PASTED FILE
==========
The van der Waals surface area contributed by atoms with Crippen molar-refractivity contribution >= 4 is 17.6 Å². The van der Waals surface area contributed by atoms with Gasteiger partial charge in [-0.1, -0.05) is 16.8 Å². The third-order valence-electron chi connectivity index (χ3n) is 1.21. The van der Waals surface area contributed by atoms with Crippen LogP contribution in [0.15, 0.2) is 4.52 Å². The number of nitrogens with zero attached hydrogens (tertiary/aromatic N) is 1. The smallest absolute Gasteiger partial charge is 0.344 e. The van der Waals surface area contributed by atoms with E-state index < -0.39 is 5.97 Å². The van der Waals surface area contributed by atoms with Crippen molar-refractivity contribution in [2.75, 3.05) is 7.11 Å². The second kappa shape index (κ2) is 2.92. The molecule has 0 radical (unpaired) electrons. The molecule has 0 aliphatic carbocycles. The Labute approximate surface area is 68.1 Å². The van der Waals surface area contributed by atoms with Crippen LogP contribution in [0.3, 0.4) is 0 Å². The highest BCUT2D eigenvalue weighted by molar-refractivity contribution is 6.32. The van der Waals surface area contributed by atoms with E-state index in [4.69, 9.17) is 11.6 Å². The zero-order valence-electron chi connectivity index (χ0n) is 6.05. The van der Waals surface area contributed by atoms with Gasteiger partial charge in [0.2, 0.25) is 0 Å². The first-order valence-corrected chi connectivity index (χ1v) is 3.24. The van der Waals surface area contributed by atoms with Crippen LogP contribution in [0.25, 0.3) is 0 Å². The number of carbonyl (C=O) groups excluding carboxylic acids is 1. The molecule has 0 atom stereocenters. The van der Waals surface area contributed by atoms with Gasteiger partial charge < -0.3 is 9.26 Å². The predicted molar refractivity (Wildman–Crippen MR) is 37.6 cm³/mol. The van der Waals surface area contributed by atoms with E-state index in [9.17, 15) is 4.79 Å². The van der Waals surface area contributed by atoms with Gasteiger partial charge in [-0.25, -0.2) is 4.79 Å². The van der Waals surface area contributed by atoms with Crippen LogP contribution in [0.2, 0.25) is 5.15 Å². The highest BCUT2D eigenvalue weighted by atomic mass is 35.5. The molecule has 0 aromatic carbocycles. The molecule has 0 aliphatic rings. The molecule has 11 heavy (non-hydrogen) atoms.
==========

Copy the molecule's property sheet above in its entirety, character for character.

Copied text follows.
The van der Waals surface area contributed by atoms with Crippen molar-refractivity contribution >= 4 is 17.6 Å². The van der Waals surface area contributed by atoms with Gasteiger partial charge in [-0.1, -0.05) is 16.8 Å². The third-order valence-electron chi connectivity index (χ3n) is 1.21. The van der Waals surface area contributed by atoms with Crippen LogP contribution in [0.15, 0.2) is 4.52 Å². The number of nitrogens with zero attached hydrogens (tertiary/aromatic N) is 1. The smallest absolute Gasteiger partial charge is 0.344 e. The van der Waals surface area contributed by atoms with E-state index < -0.39 is 5.97 Å². The van der Waals surface area contributed by atoms with Crippen molar-refractivity contribution in [2.75, 3.05) is 7.11 Å². The second kappa shape index (κ2) is 2.92. The molecule has 0 radical (unpaired) electrons. The molecule has 0 aliphatic carbocycles. The Labute approximate surface area is 68.1 Å². The van der Waals surface area contributed by atoms with Crippen LogP contribution in [0.3, 0.4) is 0 Å². The highest BCUT2D eigenvalue weighted by molar-refractivity contribution is 6.32. The van der Waals surface area contributed by atoms with E-state index in [4.69, 9.17) is 11.6 Å². The zero-order valence-electron chi connectivity index (χ0n) is 6.05. The van der Waals surface area contributed by atoms with Gasteiger partial charge in [0.2, 0.25) is 0 Å². The first-order valence-corrected chi connectivity index (χ1v) is 3.24. The van der Waals surface area contributed by atoms with Crippen LogP contribution in [0.25, 0.3) is 0 Å². The number of carbonyl (C=O) groups excluding carboxylic acids is 1. The molecule has 0 atom stereocenters. The van der Waals surface area contributed by atoms with Gasteiger partial charge < -0.3 is 9.26 Å². The predicted molar refractivity (Wildman–Crippen MR) is 37.6 cm³/mol. The van der Waals surface area contributed by atoms with E-state index in [9.17, 15) is 4.79 Å². The van der Waals surface area contributed by atoms with Gasteiger partial charge in [-0.25, -0.2) is 4.79 Å². The van der Waals surface area contributed by atoms with Crippen LogP contribution in [0.2, 0.25) is 5.15 Å². The highest BCUT2D eigenvalue weighted by atomic mass is 35.5. The molecule has 0 aromatic carbocycles. The molecule has 0 aliphatic rings. The molecule has 11 heavy (non-hydrogen) atoms.